By Amanda B. Agati
Slowfood-Korea, Inc. v. Gil-Soo Kim and Hyung-Yak Lee, Supreme Court, 2016Da229058, Sept. 21, 2016 (S. Kor.)
The Korean Supreme Court recently affirmed a High Court’s decision holding that a shop’s appearance, including the logo, outdoor signage, indoor layout, and other decorative elements are protected trade dress under the Unfair Competition Prevention and Trade Secrets Act (“UCPA”). While three-dimensional marks are registrable under the Korean Trademark Act, the Act does not specifically provide for trade dress rights. Therefore, this Supreme Court decision underscores the importance of the UCPA as an important recourse for business owners seeking to protect such unregistrable rights.
In a 2014 decision (NUPL Co., Ltd. v. Mcostar Co., Ltd., Seoul Central District Court [Dist. Ct.], 2014Ga-Hap524716, Nov. 27, 2014 (S. Kor.)), the Seoul Central District Court first recognized that a shop’s overall appearance and decorative elements can be protected as trade dress under the UCPA. This was the first Korean court decision to interpret the “catch-all” provision of the UCPA, and to apply the provision to afford protection to a store’s “look and feel.” See our March 2015 discussion at Newsletter Article. The Supreme Court’s recognition of trade dress protection in shop decorations under Korean law establishes an important precedent.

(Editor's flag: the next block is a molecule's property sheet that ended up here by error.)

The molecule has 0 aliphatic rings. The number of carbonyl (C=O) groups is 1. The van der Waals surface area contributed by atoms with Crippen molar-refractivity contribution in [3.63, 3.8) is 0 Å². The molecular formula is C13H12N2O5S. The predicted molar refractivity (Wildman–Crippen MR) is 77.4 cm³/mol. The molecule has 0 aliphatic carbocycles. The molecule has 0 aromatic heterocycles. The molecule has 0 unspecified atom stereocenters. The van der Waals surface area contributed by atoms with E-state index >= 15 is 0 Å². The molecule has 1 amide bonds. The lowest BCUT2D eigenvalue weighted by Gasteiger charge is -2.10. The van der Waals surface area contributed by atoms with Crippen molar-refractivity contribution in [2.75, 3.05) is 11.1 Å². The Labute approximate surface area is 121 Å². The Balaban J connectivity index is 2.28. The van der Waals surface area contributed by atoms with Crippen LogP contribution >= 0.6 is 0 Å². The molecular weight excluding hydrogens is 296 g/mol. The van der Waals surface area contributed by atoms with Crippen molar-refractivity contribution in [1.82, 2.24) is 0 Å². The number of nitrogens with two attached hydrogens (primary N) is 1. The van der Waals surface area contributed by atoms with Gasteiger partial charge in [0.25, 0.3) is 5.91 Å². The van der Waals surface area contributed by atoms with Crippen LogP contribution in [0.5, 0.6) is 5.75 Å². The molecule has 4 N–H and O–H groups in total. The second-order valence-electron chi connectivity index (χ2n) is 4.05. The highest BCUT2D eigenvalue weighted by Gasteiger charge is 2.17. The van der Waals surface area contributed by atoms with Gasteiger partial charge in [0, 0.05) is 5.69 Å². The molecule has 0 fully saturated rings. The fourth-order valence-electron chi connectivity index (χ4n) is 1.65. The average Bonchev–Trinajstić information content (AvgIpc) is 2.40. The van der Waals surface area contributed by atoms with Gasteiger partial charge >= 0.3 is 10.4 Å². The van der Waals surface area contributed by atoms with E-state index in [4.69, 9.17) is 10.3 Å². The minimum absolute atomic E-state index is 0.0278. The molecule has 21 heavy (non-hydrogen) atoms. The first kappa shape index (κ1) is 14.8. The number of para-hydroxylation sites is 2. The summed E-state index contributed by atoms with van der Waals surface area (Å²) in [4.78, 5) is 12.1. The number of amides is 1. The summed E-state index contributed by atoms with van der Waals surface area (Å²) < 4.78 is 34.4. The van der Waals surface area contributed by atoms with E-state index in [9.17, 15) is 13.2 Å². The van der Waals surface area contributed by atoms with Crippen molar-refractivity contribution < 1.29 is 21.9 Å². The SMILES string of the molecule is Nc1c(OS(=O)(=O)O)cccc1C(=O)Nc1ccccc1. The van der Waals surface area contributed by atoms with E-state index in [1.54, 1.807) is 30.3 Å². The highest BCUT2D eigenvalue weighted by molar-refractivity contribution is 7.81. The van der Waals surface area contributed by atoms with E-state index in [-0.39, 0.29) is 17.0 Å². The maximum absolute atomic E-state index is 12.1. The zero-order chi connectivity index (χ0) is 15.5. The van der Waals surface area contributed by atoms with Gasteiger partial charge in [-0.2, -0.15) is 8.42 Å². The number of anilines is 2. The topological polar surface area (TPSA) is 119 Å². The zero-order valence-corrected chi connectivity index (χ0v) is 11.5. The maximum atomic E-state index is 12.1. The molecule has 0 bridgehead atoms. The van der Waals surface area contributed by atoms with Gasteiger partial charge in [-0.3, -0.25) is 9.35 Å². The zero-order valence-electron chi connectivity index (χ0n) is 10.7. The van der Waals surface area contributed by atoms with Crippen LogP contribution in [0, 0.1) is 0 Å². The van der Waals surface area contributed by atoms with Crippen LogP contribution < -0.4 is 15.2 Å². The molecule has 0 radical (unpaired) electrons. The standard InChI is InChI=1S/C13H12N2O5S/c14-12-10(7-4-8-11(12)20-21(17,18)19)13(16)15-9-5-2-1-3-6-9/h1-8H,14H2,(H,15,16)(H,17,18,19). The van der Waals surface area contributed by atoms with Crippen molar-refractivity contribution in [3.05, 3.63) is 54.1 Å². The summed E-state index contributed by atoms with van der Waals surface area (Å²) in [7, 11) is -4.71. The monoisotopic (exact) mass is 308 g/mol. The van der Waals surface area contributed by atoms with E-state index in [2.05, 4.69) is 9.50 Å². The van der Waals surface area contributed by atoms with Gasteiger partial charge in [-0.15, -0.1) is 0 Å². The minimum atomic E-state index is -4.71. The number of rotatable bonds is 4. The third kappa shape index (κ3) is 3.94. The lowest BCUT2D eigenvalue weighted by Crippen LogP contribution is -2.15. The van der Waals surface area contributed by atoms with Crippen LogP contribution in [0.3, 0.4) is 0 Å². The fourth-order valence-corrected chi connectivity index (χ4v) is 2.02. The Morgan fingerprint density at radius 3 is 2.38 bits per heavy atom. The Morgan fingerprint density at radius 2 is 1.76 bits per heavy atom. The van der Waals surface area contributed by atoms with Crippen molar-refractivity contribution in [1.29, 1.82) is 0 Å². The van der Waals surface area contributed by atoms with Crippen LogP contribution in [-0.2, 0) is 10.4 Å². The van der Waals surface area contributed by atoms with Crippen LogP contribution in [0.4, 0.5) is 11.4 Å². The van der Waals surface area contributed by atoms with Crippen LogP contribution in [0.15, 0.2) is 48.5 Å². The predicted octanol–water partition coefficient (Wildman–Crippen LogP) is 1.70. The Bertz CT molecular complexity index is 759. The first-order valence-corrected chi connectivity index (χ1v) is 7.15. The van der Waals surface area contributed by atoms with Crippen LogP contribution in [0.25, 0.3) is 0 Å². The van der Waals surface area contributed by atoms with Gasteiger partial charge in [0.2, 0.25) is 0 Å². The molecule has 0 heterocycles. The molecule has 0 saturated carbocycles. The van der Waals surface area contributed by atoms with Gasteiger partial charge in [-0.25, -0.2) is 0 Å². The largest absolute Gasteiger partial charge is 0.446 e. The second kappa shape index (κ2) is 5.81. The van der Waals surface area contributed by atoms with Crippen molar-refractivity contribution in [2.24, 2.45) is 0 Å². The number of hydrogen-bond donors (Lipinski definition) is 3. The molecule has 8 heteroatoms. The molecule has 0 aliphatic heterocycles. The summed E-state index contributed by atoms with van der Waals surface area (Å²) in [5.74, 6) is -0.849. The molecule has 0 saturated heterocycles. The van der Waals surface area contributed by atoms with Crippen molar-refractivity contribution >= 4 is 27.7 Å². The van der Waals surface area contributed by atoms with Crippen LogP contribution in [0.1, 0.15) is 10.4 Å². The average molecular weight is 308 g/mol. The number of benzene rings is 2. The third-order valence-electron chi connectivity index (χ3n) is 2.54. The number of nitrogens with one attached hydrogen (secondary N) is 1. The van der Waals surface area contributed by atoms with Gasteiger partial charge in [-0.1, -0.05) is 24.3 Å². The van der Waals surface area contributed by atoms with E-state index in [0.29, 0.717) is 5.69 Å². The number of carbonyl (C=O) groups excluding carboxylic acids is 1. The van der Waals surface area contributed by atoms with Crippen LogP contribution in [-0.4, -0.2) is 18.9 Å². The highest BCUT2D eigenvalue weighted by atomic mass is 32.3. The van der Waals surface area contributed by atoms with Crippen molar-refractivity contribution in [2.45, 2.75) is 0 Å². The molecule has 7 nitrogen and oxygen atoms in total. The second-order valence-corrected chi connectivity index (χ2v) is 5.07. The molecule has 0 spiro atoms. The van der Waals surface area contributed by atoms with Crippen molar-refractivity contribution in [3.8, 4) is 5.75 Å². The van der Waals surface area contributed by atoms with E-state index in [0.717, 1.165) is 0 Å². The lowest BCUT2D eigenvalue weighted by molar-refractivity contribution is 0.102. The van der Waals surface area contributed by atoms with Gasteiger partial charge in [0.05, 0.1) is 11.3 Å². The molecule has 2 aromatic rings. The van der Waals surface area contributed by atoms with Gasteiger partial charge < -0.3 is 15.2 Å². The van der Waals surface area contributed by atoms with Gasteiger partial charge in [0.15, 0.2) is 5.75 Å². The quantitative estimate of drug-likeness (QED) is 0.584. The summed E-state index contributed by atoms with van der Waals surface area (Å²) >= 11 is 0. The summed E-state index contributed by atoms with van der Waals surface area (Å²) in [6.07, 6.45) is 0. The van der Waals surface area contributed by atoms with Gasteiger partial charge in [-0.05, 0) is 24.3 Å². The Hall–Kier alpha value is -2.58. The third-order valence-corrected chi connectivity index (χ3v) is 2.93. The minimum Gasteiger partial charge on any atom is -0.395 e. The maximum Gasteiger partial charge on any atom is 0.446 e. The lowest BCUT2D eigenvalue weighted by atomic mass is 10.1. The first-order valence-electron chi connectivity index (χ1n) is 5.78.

The catch-all provision of the UCPA, which entered into force on January 31, 2014, states that “a party shall not interfere with another person’s right to profit by appropriating for one’s own business use, without authorization, anything which the other person produced through considerable effort or investment in a manner that contravenes fair commercial trade practice or competition order.” Since its inception, this broad provision has become increasingly helpful in protecting brand owners from general acts of unfair competition not otherwise prohibited in the UCPA.
In the instant case, Seoul Lovers, a premium bake shop, sued a competing bakery founded by a former employee of Seoul Lovers, which imitated Seoul Lovers’ overall design, as pictured below:
Seoul Lovers argued that the defendants unfairly profited from the infringement of Seoul Lovers’ intellectual property, which it had developed through significant effort and expense. In the decision below, the High Court ruled that the design elements were the result of Seoul Lovers’ considerable effort and investment to distinguish itself from other bakeries, and that the defendants engaged in unfair and improper business practices by free riding on Seoul Lovers’ goodwill. The High Court also awarded substantial damages to Seoul Lovers, which is rare due to the difficulty of calculating actual damages in trade dress cases.
In affirming this ruling, the Korean Supreme Court has expressly recognized that a brand’s substantial effort and investment in designing the look and feel of retail stores can be protected under the UCPA, which is welcome news to brands operating such stores in Korea.